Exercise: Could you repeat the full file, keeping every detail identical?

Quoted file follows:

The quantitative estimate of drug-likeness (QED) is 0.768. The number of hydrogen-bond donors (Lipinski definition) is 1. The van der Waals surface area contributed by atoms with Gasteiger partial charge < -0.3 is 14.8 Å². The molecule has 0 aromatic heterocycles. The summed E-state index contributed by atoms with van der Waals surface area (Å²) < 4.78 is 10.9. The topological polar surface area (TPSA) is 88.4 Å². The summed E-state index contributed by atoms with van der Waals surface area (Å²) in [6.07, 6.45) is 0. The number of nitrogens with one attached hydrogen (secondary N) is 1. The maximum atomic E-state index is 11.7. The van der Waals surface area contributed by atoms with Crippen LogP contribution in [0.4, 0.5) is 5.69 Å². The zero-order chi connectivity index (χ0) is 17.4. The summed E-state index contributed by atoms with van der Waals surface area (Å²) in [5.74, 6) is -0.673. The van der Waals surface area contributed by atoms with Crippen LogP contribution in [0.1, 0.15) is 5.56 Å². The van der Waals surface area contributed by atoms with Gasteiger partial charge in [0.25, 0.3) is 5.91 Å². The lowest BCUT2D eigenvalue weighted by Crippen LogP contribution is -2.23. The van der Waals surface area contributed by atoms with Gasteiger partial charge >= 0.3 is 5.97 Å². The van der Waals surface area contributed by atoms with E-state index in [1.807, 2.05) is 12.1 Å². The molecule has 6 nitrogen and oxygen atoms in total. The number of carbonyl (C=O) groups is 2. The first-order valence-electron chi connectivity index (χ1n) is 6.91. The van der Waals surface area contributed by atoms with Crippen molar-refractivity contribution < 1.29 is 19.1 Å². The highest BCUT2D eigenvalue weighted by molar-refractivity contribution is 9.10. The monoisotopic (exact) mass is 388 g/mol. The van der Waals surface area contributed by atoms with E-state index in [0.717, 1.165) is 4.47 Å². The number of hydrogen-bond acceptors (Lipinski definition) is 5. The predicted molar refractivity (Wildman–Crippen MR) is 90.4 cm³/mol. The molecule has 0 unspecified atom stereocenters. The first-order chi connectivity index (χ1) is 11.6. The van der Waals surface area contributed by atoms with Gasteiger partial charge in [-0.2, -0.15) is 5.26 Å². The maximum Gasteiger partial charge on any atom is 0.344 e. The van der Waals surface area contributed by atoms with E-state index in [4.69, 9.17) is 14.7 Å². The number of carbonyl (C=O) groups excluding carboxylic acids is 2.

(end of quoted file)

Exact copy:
The quantitative estimate of drug-likeness (QED) is 0.768. The number of hydrogen-bond donors (Lipinski definition) is 1. The van der Waals surface area contributed by atoms with Gasteiger partial charge < -0.3 is 14.8 Å². The molecule has 0 aromatic heterocycles. The summed E-state index contributed by atoms with van der Waals surface area (Å²) < 4.78 is 10.9. The topological polar surface area (TPSA) is 88.4 Å². The summed E-state index contributed by atoms with van der Waals surface area (Å²) in [6.07, 6.45) is 0. The number of nitrogens with one attached hydrogen (secondary N) is 1. The maximum atomic E-state index is 11.7. The van der Waals surface area contributed by atoms with Crippen LogP contribution in [0.4, 0.5) is 5.69 Å². The zero-order chi connectivity index (χ0) is 17.4. The summed E-state index contributed by atoms with van der Waals surface area (Å²) in [5.74, 6) is -0.673. The van der Waals surface area contributed by atoms with Crippen LogP contribution in [0.1, 0.15) is 5.56 Å². The van der Waals surface area contributed by atoms with Gasteiger partial charge in [0.25, 0.3) is 5.91 Å². The lowest BCUT2D eigenvalue weighted by Crippen LogP contribution is -2.23. The van der Waals surface area contributed by atoms with Gasteiger partial charge >= 0.3 is 5.97 Å². The van der Waals surface area contributed by atoms with E-state index in [1.807, 2.05) is 12.1 Å². The molecule has 6 nitrogen and oxygen atoms in total. The number of carbonyl (C=O) groups is 2. The first-order valence-electron chi connectivity index (χ1n) is 6.91. The van der Waals surface area contributed by atoms with Crippen molar-refractivity contribution < 1.29 is 19.1 Å². The highest BCUT2D eigenvalue weighted by molar-refractivity contribution is 9.10. The monoisotopic (exact) mass is 388 g/mol. The van der Waals surface area contributed by atoms with E-state index in [0.717, 1.165) is 4.47 Å². The number of hydrogen-bond acceptors (Lipinski definition) is 5. The predicted molar refractivity (Wildman–Crippen MR) is 90.4 cm³/mol. The molecule has 0 unspecified atom stereocenters. The first-order chi connectivity index (χ1) is 11.6. The van der Waals surface area contributed by atoms with Gasteiger partial charge in [-0.2, -0.15) is 5.26 Å². The maximum Gasteiger partial charge on any atom is 0.344 e. The van der Waals surface area contributed by atoms with E-state index in [4.69, 9.17) is 14.7 Å². The number of carbonyl (C=O) groups excluding carboxylic acids is 2.